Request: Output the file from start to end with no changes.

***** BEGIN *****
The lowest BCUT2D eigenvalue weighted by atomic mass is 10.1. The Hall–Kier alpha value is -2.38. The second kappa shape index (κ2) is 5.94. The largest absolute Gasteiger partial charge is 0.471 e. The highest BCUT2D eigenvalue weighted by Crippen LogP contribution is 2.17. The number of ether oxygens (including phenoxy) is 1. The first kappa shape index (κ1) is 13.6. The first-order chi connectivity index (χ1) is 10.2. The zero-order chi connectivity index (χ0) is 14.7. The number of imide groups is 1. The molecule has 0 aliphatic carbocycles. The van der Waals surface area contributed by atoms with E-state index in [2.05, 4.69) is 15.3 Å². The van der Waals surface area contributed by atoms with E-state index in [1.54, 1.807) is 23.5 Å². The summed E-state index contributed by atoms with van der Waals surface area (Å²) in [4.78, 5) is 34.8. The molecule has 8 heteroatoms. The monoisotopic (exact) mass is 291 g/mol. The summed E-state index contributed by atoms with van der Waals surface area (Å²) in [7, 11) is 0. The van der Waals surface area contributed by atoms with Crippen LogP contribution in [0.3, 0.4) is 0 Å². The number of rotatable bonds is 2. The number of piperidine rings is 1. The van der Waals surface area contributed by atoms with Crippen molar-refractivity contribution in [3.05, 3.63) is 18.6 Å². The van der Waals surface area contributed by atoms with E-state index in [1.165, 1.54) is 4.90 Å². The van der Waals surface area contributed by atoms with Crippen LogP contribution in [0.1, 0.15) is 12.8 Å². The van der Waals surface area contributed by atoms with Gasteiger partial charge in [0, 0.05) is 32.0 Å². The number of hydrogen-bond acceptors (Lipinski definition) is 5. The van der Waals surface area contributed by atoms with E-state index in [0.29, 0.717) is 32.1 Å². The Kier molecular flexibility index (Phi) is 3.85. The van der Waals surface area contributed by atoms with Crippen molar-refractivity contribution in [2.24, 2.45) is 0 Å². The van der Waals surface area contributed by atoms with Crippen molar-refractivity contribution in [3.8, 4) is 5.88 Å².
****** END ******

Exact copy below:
The lowest BCUT2D eigenvalue weighted by atomic mass is 10.1. The Hall–Kier alpha value is -2.38. The second kappa shape index (κ2) is 5.94. The largest absolute Gasteiger partial charge is 0.471 e. The highest BCUT2D eigenvalue weighted by Crippen LogP contribution is 2.17. The number of ether oxygens (including phenoxy) is 1. The first kappa shape index (κ1) is 13.6. The first-order chi connectivity index (χ1) is 10.2. The zero-order chi connectivity index (χ0) is 14.7. The number of imide groups is 1. The molecule has 0 aliphatic carbocycles. The van der Waals surface area contributed by atoms with E-state index in [2.05, 4.69) is 15.3 Å². The van der Waals surface area contributed by atoms with E-state index in [1.54, 1.807) is 23.5 Å². The summed E-state index contributed by atoms with van der Waals surface area (Å²) in [4.78, 5) is 34.8. The molecule has 8 heteroatoms. The monoisotopic (exact) mass is 291 g/mol. The summed E-state index contributed by atoms with van der Waals surface area (Å²) in [7, 11) is 0. The van der Waals surface area contributed by atoms with Crippen LogP contribution in [0.3, 0.4) is 0 Å². The number of rotatable bonds is 2. The number of piperidine rings is 1. The van der Waals surface area contributed by atoms with Crippen molar-refractivity contribution in [3.05, 3.63) is 18.6 Å². The van der Waals surface area contributed by atoms with E-state index in [1.165, 1.54) is 4.90 Å². The van der Waals surface area contributed by atoms with Crippen LogP contribution in [0.1, 0.15) is 12.8 Å². The van der Waals surface area contributed by atoms with Gasteiger partial charge in [0, 0.05) is 32.0 Å². The number of hydrogen-bond acceptors (Lipinski definition) is 5. The van der Waals surface area contributed by atoms with E-state index in [0.29, 0.717) is 32.1 Å². The Kier molecular flexibility index (Phi) is 3.85. The van der Waals surface area contributed by atoms with Crippen molar-refractivity contribution in [2.24, 2.45) is 0 Å². The van der Waals surface area contributed by atoms with Crippen molar-refractivity contribution in [3.8, 4) is 5.88 Å².